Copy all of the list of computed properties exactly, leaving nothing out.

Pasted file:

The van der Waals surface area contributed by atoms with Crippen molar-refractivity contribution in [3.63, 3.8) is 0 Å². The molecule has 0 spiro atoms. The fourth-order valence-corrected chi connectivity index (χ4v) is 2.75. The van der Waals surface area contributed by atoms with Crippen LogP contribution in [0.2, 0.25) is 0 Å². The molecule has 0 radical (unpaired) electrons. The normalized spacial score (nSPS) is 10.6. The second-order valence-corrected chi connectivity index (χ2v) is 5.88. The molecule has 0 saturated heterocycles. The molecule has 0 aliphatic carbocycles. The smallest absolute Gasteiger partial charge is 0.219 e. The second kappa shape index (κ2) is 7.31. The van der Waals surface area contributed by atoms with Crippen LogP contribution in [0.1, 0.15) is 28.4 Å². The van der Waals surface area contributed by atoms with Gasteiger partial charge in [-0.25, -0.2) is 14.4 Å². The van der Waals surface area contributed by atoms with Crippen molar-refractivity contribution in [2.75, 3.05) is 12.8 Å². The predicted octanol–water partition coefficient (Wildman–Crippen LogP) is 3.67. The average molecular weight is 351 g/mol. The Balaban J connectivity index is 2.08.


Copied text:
The van der Waals surface area contributed by atoms with Crippen molar-refractivity contribution in [3.63, 3.8) is 0 Å². The molecule has 0 spiro atoms. The fourth-order valence-corrected chi connectivity index (χ4v) is 2.75. The van der Waals surface area contributed by atoms with Crippen LogP contribution in [0.2, 0.25) is 0 Å². The molecule has 0 radical (unpaired) electrons. The normalized spacial score (nSPS) is 10.6. The second-order valence-corrected chi connectivity index (χ2v) is 5.88. The molecule has 0 saturated heterocycles. The molecule has 0 aliphatic carbocycles. The smallest absolute Gasteiger partial charge is 0.219 e. The second kappa shape index (κ2) is 7.31. The van der Waals surface area contributed by atoms with Crippen LogP contribution in [0.1, 0.15) is 28.4 Å². The van der Waals surface area contributed by atoms with Gasteiger partial charge in [-0.25, -0.2) is 14.4 Å². The van der Waals surface area contributed by atoms with Crippen molar-refractivity contribution in [2.75, 3.05) is 12.8 Å². The predicted octanol–water partition coefficient (Wildman–Crippen LogP) is 3.67. The average molecular weight is 351 g/mol. The Balaban J connectivity index is 2.08.